hexarelin12Hexarelin is a six-amino acid peptide.  Studies have shown that hexarelin is actually more effective and longer lasting than growth hormone releasing hormone (GHRH).  It is also known that GHRP-6 has a synergistic effect with GHRH, causing a far greater release than either of these substances alone.  By combining GHRP-6 with Hexarelin, a more potent GH releasing peptide combination is created than ever heard of. The potential clinical usefulness of these GH releasing hexapeptides is also reinforced by observations that long-term administration produces elevations in circulating IGF-1 concentrations.  Long term treatment with GHRP-6 similarly has been shown to elevate serum IGF-1 as well as IGF-binding protein-3 concentrations and promote linear growth.


MGF an alternatively spliced variant of IGF-1

picture of amber_amps

MGF C-terminal peptide provided very significant protection to the vulnerable neurons.


The ischemic stroke is the third leading cause of death in developed countries. The C-terminal peptide of mechano-growth factor (MGF), an alternatively spliced variant of insulin-like growth factor 1 (IGF-1), was found to function independently from the rest of the molecule and showed a neuroprotective effect in vivo and in vitro. In vivo, in a gerbil model of transient brain ischemia, treatment with the synthetic MGF C-terminal peptide provided very significant protection to the vulnerable neurons. In the same model, ischemia evoked increased expression of endogenous MGF in the ischemia-resistant hippocampal neurons, suggesting that the endogenous MGF might have an important neuroprotective function. In an in vitro organotypic hippocampal culture model of neurodegeneration, the synthetic peptide was as potent as the full-length IGF-1 while its effect lasted significantly longer than that of recombinant IGF-1. While two peptides showed an additive effect, the neuroprotective action of the C-terminal MGF was independent from the IGF-1 receptor, indicating a new mode of action for this molecule. Although MGF is known for its regenerative capability in skeletal muscle, our findings demonstrate for the first time a neuroprotective role against ischemia for this specific IGF-1 isoform. Therefore, the C-terminal MGF peptide has a potential to be developed into a therapeutic modality for the prevention of neuronal damage. Dluzniewska J, et al. FASEB J. 2005 Sep 6; [Epub ahead of print]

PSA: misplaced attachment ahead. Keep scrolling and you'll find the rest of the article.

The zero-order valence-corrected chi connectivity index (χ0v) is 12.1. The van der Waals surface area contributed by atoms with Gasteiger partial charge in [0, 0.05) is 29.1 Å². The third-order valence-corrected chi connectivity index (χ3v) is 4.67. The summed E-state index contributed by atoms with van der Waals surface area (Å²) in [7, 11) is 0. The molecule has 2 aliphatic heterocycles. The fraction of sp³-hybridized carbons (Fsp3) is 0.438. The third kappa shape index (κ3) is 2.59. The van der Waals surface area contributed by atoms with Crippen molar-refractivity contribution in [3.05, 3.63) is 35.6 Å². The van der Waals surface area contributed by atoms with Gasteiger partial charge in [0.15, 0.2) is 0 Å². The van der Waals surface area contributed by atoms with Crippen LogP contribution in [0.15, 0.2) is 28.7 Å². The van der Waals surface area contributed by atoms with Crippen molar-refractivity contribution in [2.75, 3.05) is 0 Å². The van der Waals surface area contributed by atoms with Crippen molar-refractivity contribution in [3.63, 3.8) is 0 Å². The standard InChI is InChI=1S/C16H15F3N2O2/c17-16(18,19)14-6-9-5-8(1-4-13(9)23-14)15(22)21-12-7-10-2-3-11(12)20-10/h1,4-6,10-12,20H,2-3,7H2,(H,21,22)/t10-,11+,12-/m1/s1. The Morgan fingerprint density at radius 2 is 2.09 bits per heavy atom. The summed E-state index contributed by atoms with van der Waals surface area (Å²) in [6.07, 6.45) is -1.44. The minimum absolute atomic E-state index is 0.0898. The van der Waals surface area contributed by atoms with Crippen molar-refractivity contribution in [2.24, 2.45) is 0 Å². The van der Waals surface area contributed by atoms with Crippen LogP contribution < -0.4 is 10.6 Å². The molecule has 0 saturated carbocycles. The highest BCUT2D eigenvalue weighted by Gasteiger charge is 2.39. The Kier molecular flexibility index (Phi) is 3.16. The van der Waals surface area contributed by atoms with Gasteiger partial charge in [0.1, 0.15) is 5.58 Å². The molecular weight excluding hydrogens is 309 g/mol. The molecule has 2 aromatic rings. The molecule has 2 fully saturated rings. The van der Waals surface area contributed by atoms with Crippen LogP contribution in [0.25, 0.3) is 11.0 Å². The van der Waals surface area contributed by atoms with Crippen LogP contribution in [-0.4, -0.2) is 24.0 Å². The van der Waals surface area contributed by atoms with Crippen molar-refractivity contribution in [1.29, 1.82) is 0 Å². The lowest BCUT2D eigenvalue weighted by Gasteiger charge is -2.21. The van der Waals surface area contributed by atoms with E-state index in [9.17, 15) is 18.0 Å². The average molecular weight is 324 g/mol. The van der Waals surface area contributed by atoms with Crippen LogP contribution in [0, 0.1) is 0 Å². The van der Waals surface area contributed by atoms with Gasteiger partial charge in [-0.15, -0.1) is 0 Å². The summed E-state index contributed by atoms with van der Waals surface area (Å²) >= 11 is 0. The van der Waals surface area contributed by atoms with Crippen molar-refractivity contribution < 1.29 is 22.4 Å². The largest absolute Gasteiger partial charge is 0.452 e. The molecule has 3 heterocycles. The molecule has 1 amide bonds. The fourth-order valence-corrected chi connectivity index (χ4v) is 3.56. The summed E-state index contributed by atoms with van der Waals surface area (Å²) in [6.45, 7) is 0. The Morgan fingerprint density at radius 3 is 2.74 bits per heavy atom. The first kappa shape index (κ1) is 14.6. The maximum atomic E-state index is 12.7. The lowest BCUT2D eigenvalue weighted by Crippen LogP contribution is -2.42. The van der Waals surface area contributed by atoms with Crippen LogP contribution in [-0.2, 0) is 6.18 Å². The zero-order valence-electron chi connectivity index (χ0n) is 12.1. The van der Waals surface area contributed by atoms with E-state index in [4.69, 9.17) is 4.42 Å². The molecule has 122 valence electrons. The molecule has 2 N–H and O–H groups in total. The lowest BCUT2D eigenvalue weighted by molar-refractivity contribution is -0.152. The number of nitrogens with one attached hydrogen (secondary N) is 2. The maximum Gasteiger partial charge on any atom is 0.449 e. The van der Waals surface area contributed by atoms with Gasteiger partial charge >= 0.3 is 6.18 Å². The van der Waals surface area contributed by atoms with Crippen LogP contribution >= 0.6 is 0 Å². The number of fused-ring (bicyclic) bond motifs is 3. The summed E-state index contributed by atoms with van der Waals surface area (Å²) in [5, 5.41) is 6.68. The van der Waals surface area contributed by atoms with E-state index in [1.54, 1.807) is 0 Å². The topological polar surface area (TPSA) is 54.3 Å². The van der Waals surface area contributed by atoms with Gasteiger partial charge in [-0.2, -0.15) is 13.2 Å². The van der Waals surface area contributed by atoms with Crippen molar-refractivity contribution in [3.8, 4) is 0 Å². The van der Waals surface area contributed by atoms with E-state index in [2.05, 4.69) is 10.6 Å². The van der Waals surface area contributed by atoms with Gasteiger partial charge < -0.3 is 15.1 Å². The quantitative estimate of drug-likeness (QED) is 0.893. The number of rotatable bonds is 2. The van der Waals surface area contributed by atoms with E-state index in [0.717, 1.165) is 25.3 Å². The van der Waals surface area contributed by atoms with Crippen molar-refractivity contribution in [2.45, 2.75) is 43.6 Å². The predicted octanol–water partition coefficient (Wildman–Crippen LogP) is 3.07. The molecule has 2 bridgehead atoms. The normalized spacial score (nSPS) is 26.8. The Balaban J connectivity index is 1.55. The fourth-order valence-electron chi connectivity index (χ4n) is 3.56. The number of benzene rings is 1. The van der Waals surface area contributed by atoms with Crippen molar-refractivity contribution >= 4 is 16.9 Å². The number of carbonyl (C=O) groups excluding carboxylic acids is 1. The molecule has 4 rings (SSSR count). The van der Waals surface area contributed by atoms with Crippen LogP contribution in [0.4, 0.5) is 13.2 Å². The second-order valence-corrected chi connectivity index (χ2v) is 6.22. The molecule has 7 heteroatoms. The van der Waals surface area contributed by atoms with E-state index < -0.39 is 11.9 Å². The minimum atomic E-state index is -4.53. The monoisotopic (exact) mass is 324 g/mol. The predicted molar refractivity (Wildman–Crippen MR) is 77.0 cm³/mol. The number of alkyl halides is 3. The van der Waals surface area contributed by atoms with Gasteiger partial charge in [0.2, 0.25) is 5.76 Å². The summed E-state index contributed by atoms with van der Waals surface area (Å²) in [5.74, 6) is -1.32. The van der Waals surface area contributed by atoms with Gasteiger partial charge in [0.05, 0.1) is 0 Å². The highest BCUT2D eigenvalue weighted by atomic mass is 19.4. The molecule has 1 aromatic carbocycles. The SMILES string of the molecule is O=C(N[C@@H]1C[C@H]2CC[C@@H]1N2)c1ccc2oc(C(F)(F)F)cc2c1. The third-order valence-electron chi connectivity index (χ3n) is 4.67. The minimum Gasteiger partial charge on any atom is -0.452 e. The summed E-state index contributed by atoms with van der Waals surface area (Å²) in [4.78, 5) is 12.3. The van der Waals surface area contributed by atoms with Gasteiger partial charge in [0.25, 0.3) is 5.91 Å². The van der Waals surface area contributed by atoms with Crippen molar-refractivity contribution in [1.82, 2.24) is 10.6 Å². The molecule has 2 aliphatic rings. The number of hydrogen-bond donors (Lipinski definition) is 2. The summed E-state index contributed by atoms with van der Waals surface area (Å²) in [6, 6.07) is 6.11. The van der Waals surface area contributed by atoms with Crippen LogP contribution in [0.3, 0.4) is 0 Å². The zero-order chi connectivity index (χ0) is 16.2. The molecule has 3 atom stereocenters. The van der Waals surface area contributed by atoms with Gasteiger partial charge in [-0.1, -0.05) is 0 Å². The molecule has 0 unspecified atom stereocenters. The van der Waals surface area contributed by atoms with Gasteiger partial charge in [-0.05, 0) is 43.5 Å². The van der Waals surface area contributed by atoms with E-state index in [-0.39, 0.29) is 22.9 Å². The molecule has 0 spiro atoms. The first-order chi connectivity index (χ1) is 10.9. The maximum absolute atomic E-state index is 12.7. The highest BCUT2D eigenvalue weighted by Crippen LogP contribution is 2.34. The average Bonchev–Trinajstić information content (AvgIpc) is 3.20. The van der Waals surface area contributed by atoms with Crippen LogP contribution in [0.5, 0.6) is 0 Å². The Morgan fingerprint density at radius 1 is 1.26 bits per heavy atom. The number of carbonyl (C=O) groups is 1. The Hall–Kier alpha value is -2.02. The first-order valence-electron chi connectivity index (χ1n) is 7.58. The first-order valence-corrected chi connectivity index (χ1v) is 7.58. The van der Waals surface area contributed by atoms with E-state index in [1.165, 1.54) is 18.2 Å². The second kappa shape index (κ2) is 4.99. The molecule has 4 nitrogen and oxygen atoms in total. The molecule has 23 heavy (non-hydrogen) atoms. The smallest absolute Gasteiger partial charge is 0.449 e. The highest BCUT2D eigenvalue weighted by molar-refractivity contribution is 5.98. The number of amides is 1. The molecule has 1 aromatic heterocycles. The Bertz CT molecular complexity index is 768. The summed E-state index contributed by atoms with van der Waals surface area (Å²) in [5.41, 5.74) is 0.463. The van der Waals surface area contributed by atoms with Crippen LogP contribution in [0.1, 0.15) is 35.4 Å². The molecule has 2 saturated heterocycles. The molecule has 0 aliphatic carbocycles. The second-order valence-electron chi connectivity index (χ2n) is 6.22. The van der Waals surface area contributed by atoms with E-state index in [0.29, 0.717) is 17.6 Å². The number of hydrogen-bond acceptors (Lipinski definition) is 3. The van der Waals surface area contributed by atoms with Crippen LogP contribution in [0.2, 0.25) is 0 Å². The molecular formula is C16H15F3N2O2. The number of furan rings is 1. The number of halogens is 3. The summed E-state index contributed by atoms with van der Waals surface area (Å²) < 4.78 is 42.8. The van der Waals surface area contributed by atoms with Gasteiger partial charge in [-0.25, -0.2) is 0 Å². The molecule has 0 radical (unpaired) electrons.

Different roles of the IGF-I Ec peptide (MGF) and mature IGF-I in myoblast proliferation and differentiation

The physiological function of a recently cloned splice variant of insulin-like growth factor-I (IGF-I; mechano growth factor (MGF)) was studied using an in vitro cell model. Unlike mature IGF-I, the distinct E domain of MGF inhibits terminal differentiation whilst increasing myoblast proliferation. Blocking the IGF-I receptor with a specific antibody indicated that the function of MGF E domain is mediated via a different receptor. The results provide a basis for localized tissue adaptation and helps explain why loss of muscle mass occurs in the elderly and in dystrophic muscle in which MGF production is markedly affected.

Yang SY, Goldspink G. FEBS Lett. 2002 Jul 3;522(1-3):156-60.